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Court’s PAC ruling causes concern

February 14, 2012
By Richard Clark , Daily Press

ESCANABA - "Congress shall make no law...abridging the freedom of speech, or of the press..." U.S. Constitution, First Amendment.

A friend I visited last weekend expressed deep concern over the U.S. Supreme Court's decision handed down two years ago in Citizens United v Federal Election Commission. The Republican primaries support his concern. Super PACs flood money for their favorite candidate in the days before the voting/caucus/straw poll day. The tactic has been successful.

The justices on the Supreme Court wrote over 150 pages of opinion in Citizens United. The majority reversed 100 years of legal precedent and tossed out McCain-Feingold, formally known as the Bipartisan Campaign Reform Act of 2002. The law said that unions and corporations could not spend general funds advocating for a candidate or issue. In a stunning reversal of past decisions the court's majority used the First Amendment to void the law.

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Richard Clark

Before Citizens United changed the law corporate and union general funds could not be used to directly to advocate for or against a candidate or a ballot issues within 60 days of a general election and 30 days of a primary election. Citizens led to the creation of Super PACs, groups that collect money from any source.

PACs, Super and otherwise, can have nice names like Save Our Air and be funded by industries that pollute the skies with all forms of toxins. Marxists could form a PAC and call it Americans for Private Enterprise.

While the Super PACs are supposed to be independent from any candidate, the relationship is a wink-wink-nod-nod relationship. Mitt Romney's former top aid formed Super PACs in primary states with names like "Jobs for Florida." Last week President Obama's campaign softened its objection to support from Super PACs.

The upshot of Citizens is that candidates will need to monkey dance to the tune of the PACs. Lobbyists and influence peddlers can form PACs to threaten candidates and office holders that if they don't behave the Super PAC will be brought to bear during the next campaign.

For those who would like to have officer holders beholden to voters and not corporate sponsors or special interests, Citizens unleashed a nightmare. Super PACs are popping up like zombies in the "Night of the Living Dead."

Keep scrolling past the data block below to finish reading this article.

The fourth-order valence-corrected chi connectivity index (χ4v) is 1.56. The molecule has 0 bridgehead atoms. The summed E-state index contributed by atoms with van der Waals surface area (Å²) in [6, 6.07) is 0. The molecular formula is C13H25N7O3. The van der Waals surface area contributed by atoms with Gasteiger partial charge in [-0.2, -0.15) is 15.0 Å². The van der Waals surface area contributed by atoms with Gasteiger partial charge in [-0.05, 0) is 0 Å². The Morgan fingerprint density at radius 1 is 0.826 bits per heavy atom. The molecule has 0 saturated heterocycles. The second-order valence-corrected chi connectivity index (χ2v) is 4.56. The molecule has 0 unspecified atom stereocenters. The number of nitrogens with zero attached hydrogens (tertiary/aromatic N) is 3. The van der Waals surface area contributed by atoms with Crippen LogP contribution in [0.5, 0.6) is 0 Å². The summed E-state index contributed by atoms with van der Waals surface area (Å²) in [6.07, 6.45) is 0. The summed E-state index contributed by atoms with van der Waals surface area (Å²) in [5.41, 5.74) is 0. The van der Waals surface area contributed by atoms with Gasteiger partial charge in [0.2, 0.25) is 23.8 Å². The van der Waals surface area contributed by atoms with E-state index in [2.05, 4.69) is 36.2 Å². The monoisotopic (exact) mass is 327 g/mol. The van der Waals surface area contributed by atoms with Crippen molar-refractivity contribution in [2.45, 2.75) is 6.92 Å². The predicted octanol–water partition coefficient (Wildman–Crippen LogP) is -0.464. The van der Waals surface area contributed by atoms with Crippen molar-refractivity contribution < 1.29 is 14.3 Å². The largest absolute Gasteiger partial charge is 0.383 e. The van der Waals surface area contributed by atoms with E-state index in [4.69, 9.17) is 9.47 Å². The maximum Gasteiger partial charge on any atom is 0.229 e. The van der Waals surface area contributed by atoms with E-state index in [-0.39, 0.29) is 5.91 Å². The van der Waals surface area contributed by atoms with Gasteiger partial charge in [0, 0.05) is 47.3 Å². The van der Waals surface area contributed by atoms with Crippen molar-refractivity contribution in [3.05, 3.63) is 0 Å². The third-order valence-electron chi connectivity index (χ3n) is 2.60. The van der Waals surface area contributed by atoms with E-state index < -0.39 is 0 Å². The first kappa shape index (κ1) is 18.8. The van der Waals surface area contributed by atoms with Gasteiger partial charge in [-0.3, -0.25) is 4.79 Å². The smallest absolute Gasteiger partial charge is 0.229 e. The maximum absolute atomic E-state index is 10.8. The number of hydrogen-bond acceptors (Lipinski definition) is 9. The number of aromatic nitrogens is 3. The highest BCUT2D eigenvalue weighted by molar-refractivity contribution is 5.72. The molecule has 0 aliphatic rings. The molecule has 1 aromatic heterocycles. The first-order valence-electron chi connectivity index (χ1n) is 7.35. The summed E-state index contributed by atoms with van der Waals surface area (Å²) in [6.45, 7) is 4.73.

In Citizens Justice John Paul Stephens, appointed to the federal court of appeals by President Nixon and to the Supreme Court by President Ford, led four justices in dissent. In essence, Justice Stephens wrote that the the First Amendment's was intended to protect the speech of people, as in human beings, not corporations. Media companies are specifically protected by the amendment under "the press" provision.

Corporations are a creation of the state. Laws protect groups by limiting business liability to their investment in an enterprise, a corporation. A sole proprietor remains responsible for all obligations of a business. A stockholder only risks the price of the stock. By limiting liability business investment is encouraged. A corporation's primary purpose is to make money.

Humans have an expiration date. We might last for a little over 100 hundred years, but we definitely expire. Corporations do not have an expiration date. By design corporations can amass large sums of cash. Six months ago Apple possessed $76 billion in cash. What could Apple do with 10 percent of its cash?

In 1907 President Teddy Roosevelt said, "All contributions by corporations to any political committee or for any political purpose should be forbidden by law." Super PACs and corporate spending crowd out the voices of people.

Justice Stephens observed that the only change between Supreme Court decisions that approved of McCain-Feingold and Citizens was the make up of the court. A change in Citizens will require a change in the Constitution or a change in the make up of the court.

Last month the Montana Supreme Court upheld its campaign finance law. The decision was a rebuke of Citizens. Where the U.S. Supreme Court majority could find no link between corruption and corporate campaign spending the Montana court noted several examples.

The Preamble to the Constitution says that "We the People..." establish the Constitution to secure the benefits and " the Blessings of Liberty to ourselves and our Posterity..." Nary a reference to corporations.


EDITOR'S NOTE - Richard Clark, Escanaba, practices personal injury law throughout the Upper Peninsula. He can be reached at



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